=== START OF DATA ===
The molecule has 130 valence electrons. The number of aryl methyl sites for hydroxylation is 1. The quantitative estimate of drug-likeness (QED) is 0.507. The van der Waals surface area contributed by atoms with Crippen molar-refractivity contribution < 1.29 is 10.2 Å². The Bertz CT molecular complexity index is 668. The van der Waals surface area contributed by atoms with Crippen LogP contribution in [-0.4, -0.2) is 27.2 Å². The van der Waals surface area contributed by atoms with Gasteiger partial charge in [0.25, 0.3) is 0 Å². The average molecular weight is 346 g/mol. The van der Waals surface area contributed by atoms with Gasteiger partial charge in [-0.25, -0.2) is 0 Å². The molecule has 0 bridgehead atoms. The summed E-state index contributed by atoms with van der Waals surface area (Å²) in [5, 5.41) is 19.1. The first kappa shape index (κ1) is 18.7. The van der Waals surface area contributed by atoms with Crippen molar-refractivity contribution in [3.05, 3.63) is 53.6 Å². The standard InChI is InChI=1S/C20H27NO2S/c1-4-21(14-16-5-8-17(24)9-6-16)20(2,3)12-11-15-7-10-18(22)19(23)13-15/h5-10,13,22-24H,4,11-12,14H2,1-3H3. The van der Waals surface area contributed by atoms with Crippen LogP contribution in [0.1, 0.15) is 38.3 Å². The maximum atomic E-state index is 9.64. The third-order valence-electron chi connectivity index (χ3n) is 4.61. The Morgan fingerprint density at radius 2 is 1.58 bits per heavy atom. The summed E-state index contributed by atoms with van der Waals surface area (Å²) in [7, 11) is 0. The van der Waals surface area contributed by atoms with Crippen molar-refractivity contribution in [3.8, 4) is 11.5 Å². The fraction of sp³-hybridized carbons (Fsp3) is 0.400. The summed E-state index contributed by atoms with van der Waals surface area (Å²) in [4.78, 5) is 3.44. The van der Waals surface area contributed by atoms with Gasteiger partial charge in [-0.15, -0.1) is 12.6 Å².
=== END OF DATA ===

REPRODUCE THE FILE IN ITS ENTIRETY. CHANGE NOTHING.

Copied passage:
The molecule has 130 valence electrons. The number of aryl methyl sites for hydroxylation is 1. The quantitative estimate of drug-likeness (QED) is 0.507. The van der Waals surface area contributed by atoms with Crippen molar-refractivity contribution < 1.29 is 10.2 Å². The Bertz CT molecular complexity index is 668. The van der Waals surface area contributed by atoms with Crippen LogP contribution in [-0.4, -0.2) is 27.2 Å². The van der Waals surface area contributed by atoms with Gasteiger partial charge in [0.25, 0.3) is 0 Å². The average molecular weight is 346 g/mol. The van der Waals surface area contributed by atoms with Gasteiger partial charge in [-0.25, -0.2) is 0 Å². The molecule has 0 bridgehead atoms. The summed E-state index contributed by atoms with van der Waals surface area (Å²) in [5, 5.41) is 19.1. The first kappa shape index (κ1) is 18.7. The van der Waals surface area contributed by atoms with Crippen molar-refractivity contribution in [3.05, 3.63) is 53.6 Å². The standard InChI is InChI=1S/C20H27NO2S/c1-4-21(14-16-5-8-17(24)9-6-16)20(2,3)12-11-15-7-10-18(22)19(23)13-15/h5-10,13,22-24H,4,11-12,14H2,1-3H3. The van der Waals surface area contributed by atoms with Crippen LogP contribution in [0.1, 0.15) is 38.3 Å². The maximum atomic E-state index is 9.64. The third-order valence-electron chi connectivity index (χ3n) is 4.61. The Morgan fingerprint density at radius 2 is 1.58 bits per heavy atom. The summed E-state index contributed by atoms with van der Waals surface area (Å²) in [7, 11) is 0. The van der Waals surface area contributed by atoms with Crippen molar-refractivity contribution in [3.8, 4) is 11.5 Å². The fraction of sp³-hybridized carbons (Fsp3) is 0.400. The summed E-state index contributed by atoms with van der Waals surface area (Å²) in [4.78, 5) is 3.44. The van der Waals surface area contributed by atoms with Gasteiger partial charge in [-0.15, -0.1) is 12.6 Å².